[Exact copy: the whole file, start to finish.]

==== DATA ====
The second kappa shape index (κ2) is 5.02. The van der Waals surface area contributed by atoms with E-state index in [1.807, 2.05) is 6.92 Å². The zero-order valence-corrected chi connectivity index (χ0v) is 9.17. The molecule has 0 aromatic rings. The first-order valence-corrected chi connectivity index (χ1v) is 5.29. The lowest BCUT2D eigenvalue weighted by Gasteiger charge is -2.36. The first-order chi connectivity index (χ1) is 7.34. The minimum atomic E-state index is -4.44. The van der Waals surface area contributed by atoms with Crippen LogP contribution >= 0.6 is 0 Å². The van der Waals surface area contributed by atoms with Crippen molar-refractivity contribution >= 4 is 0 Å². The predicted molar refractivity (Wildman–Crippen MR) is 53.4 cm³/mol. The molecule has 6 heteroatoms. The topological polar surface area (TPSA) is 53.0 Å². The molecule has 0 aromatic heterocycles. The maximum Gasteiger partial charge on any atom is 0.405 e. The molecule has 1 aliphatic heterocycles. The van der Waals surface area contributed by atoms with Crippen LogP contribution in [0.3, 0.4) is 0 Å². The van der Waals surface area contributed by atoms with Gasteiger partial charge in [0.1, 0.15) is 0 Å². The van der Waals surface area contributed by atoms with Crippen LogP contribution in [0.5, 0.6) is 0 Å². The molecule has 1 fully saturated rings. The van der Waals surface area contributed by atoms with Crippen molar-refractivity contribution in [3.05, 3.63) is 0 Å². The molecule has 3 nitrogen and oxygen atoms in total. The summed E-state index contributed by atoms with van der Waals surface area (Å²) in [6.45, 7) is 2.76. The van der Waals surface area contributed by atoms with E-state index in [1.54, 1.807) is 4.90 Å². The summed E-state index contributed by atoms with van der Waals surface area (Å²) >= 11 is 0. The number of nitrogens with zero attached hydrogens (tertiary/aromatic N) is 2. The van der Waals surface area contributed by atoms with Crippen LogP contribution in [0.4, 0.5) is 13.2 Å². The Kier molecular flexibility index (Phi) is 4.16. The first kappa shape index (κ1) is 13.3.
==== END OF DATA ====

The second kappa shape index (κ2) is 5.02. The van der Waals surface area contributed by atoms with E-state index in [1.807, 2.05) is 6.92 Å². The zero-order valence-corrected chi connectivity index (χ0v) is 9.17. The molecule has 0 aromatic rings. The first-order valence-corrected chi connectivity index (χ1v) is 5.29. The lowest BCUT2D eigenvalue weighted by Gasteiger charge is -2.36. The first-order chi connectivity index (χ1) is 7.34. The minimum atomic E-state index is -4.44. The van der Waals surface area contributed by atoms with Crippen LogP contribution >= 0.6 is 0 Å². The van der Waals surface area contributed by atoms with Crippen molar-refractivity contribution >= 4 is 0 Å². The predicted molar refractivity (Wildman–Crippen MR) is 53.4 cm³/mol. The molecule has 6 heteroatoms. The topological polar surface area (TPSA) is 53.0 Å². The molecule has 0 aromatic heterocycles. The maximum Gasteiger partial charge on any atom is 0.405 e. The molecule has 1 aliphatic heterocycles. The van der Waals surface area contributed by atoms with Crippen LogP contribution in [0.3, 0.4) is 0 Å². The van der Waals surface area contributed by atoms with Gasteiger partial charge in [0.1, 0.15) is 0 Å². The van der Waals surface area contributed by atoms with Crippen LogP contribution in [0.5, 0.6) is 0 Å². The molecule has 1 fully saturated rings. The van der Waals surface area contributed by atoms with Crippen molar-refractivity contribution in [3.05, 3.63) is 0 Å². The molecule has 3 nitrogen and oxygen atoms in total. The summed E-state index contributed by atoms with van der Waals surface area (Å²) in [6.45, 7) is 2.76. The van der Waals surface area contributed by atoms with E-state index in [1.54, 1.807) is 4.90 Å². The summed E-state index contributed by atoms with van der Waals surface area (Å²) >= 11 is 0. The number of nitrogens with zero attached hydrogens (tertiary/aromatic N) is 2. The van der Waals surface area contributed by atoms with Crippen LogP contribution in [0.4, 0.5) is 13.2 Å². The Kier molecular flexibility index (Phi) is 4.16. The first kappa shape index (κ1) is 13.3.